The jewellery Image
Among the visual catalogue of jewellery images available in the commercial field, a subconscious and often detached relationship is established between the representational image and that of the viewer or consumer. By considering the affective properties of craft-as-image. The Jewellery Image looks at the continual replication and accessibility of the jewellery image once published. The intension is to reject the ‘functional’ portrayal of photography that is distinctive in jewellery promotion, but instead use alternative presentational methods in the form of audio recordings to depict a personal anecdote or aspect of the making process that is not evident in the replication of commercial photography.
The material for this investigation was gathered by requesting the participation of a select number of contemporary jewellers. These were drawn from jewellers exhibiting in various London galleries through the months of July and August 2011. Each jeweller was asked to submit an image of their work in digital format, plus a written text of between 10–500 words. The call for submissions was designed to gain a collection of stories in association with the image provided by the jeweller. It aimed to provide a personal insight into the design, making, wearing or documentation process experienced by the jeweller in relation to the photographed object.
This project explores the narratives embedded in the craft image, with the intention of humanizing the mass-produced imagery that is increasingly evident in the crafts. The subjective descriptions offered by Vicki Amberee-Smith in response to her client’s brief, for example, contrast with the single word lines submitted by Lisa Walker to accompany her work.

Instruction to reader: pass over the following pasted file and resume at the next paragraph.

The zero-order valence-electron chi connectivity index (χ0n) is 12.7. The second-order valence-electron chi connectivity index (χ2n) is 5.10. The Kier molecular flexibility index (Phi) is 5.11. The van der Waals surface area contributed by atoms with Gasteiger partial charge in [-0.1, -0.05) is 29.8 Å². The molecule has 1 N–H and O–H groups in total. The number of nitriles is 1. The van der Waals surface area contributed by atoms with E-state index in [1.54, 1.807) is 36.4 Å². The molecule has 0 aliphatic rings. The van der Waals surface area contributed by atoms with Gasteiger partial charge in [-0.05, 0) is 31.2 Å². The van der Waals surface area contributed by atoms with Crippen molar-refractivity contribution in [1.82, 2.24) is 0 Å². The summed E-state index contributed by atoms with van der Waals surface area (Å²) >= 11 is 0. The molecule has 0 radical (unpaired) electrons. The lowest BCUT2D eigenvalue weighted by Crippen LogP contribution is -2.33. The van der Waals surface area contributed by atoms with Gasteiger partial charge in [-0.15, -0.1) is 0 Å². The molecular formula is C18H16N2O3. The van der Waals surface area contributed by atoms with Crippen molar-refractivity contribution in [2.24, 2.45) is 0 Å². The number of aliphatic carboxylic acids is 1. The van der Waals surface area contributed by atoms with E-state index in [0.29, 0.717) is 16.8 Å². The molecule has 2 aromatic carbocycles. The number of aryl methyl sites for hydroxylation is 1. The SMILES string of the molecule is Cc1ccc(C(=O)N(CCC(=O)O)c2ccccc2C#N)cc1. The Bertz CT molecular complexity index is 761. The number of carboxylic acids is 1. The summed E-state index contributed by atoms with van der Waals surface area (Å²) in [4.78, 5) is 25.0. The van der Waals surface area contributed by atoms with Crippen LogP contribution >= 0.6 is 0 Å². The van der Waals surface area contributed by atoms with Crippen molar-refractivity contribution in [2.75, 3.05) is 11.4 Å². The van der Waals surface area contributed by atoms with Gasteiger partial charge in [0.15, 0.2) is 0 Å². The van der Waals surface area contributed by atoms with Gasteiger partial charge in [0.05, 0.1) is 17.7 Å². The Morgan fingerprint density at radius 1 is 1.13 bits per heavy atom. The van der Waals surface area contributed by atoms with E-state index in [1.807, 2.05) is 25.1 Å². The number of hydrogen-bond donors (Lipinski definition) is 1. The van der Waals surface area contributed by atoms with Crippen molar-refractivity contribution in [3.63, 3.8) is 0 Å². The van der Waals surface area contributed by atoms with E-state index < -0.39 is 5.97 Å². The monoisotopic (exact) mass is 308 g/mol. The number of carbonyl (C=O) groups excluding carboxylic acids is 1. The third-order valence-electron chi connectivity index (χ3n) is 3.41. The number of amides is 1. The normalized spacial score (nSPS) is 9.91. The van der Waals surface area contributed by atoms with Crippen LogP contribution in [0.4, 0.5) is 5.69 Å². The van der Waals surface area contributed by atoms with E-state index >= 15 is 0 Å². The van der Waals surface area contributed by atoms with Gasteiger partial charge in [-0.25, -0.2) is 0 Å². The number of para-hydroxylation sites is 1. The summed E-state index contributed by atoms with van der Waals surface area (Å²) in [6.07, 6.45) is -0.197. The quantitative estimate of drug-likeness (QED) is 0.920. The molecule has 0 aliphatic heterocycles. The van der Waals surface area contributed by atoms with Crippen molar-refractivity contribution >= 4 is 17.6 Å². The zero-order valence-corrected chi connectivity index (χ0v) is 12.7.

This reveals aspects of the jeweller’s approach to making and their creative styles, to which my own choice of presentational method is added with the aim of engaging or influencing the viewer’s interpretation of these
descriptions. The audio stream is presented to the viewer in the gallery space without any accompanying visual information and aims to present the jeweller’s text not only in an alternative format but also as a means by which to reinterpret the narrative. This was done by using the skills of a voiceover artist adopting a range of vocal styles and accents, alongside a selection of volunteers from alternative professions. This device is intended to introduce a new layer of meaning and additional characteristics to the submitted text, thus establishing a narrative trail from the original image, through the description submitted by the jeweller, to it’s display. Each step provides an alternative interpretation that is symbolic of the varying attitudes, opinions and conclusions applied to a mass-produced image as it circulates in the public sphere.
The style and delivery of the audio recording provides a different interpretation of the original text, influencing how its content may be perceived and becomes a game of Chinese Whispers. For example the professional, melodic tones of a voice over artist may project a very different meaning to the soft hesitations of a friend cajoled into helping me with my work. The consequence is left open-ended; it is for the viewer to experience and to project their own visualization of the original image on to the wall space, which is lit and deliberately left bare.